Wed, 15 Mar 2023 17:27:00 GMT
Ever watch one of those films from the 40s or 50s and wonder why the acting seemed so contrived? Most likely that’s because you were watching theatrical actors try to take their craft and employ it where it doesn’t belong – in front of the camera. The inflection and acting seems staged. That’s because the actors are trying their hardest to project to the back of a theatre to make sure that everyone in the audience can see and hear them. Except the audience is up close and all you can see and hear is a caricaturizing of human behaviour.
It wasn’t until actors like Marlon Brando adopted method acting and introduced nuanced and real human behaviour that film changed. They did something that made sense in front of an up-close lens. Suddenly there was a marked shift in film style and performances were no longer wooden, theatrical, and disconnected from their audience.
Something very similar is happening today in advertising. For years, we’ve been taught that good advertising is a dramatization of a problem and its solution. The key word here is dramatization. We looked to caricaturize and package a sales pitch and, in many ways, look to project it to the back of the room to make sure that none of its target audience is excluded.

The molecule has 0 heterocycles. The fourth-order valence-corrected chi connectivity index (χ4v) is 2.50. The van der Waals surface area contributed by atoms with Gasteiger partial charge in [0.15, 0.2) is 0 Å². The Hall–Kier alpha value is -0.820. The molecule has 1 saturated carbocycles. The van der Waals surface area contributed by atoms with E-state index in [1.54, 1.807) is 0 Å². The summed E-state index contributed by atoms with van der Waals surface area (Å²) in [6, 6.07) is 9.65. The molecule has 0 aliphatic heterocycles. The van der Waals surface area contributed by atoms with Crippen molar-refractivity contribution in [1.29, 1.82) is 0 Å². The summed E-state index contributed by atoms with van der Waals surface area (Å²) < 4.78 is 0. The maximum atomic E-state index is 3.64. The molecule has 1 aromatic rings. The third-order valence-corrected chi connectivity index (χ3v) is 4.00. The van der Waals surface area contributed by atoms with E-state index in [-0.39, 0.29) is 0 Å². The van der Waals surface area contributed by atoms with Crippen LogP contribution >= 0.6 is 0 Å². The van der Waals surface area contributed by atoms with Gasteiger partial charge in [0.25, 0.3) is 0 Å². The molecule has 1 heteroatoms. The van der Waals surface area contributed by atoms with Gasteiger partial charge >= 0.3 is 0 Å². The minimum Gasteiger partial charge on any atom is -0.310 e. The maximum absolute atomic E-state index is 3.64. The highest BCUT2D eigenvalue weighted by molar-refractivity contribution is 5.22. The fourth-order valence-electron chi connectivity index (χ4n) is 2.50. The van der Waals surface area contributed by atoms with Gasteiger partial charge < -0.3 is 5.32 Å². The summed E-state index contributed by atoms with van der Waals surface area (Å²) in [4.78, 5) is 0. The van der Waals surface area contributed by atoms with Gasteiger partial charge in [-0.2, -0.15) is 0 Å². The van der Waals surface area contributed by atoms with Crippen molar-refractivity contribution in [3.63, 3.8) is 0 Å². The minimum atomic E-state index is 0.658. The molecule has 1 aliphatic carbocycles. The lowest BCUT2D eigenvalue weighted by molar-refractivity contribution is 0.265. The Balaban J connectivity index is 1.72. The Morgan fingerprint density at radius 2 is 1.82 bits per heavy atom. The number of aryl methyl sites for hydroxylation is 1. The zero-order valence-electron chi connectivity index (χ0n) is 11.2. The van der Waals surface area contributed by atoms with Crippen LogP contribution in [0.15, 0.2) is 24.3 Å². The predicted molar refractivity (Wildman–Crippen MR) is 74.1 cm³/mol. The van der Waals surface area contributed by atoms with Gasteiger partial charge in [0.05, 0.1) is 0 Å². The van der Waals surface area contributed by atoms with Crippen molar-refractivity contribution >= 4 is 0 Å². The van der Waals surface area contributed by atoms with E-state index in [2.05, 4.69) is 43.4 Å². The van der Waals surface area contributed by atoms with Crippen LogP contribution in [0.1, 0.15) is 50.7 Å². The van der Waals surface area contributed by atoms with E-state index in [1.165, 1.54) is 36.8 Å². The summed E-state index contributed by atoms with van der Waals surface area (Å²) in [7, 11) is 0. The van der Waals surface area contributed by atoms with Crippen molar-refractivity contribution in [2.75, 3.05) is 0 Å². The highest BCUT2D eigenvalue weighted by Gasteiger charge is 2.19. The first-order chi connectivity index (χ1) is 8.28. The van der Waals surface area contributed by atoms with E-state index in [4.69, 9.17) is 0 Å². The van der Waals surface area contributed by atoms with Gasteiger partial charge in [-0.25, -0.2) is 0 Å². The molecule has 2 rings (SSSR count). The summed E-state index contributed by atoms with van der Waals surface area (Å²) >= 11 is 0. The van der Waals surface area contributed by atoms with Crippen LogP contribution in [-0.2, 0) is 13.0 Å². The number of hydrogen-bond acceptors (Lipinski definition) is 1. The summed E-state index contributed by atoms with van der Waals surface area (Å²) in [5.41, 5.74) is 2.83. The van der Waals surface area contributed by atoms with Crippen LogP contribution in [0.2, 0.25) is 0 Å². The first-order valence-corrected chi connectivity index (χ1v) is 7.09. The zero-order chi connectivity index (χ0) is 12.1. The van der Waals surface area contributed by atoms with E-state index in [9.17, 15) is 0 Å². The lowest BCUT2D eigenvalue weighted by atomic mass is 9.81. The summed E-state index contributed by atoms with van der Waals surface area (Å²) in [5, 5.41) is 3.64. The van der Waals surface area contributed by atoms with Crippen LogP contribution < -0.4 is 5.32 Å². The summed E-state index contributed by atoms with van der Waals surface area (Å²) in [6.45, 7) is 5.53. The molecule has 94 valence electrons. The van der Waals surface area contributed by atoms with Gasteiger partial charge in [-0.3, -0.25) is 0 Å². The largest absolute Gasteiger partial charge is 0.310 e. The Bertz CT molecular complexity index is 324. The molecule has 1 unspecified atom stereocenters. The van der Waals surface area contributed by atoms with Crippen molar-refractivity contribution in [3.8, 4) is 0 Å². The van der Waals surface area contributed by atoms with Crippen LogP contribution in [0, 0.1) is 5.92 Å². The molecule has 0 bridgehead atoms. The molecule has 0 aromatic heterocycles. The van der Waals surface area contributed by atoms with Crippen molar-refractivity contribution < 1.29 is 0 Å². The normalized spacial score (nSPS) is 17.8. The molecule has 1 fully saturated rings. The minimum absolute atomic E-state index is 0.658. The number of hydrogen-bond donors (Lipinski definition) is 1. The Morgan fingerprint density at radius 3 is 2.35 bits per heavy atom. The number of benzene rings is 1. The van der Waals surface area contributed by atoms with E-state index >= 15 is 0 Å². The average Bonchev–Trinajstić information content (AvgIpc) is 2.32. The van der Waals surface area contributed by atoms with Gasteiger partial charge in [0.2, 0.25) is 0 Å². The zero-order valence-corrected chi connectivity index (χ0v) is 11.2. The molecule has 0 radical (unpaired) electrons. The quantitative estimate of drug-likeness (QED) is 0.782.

Enter the next generation gap.
We’re at a pivotal point with advertising and the creation of content, a point that’s not unlike what happened in cinema. There’s a gap in the way that content is consumed today. While we continue to present almost theatrical dramatizations, the audience has undergone a schism. Extrapolating what belongs on traditional media and pushing what is practically a TV spot onto TikTok looks awkward and out of place for anyone under 25 years old. For people over 25 also, who’ve bought into valuing a more intimate and humanistic type of content.
On platforms like TikTok, to connect you must get a little closer. Although some brands still attempt to project to the back of the room, real connections are the pauses between moments, the body language, and the seemingly intangible moments of authentic, unscripted human behaviour.
This realization needs a fair bit of unpacking to truly get to the core of what brands should be doing to create compelling content. The brief needs to change, the KPIs need to be reconsidered, messaging needs to be reprioritized, and organic engagement needs to be revalued.
Closeup humanity will have to be core to any content creator’s approach.view more - Thought Leaders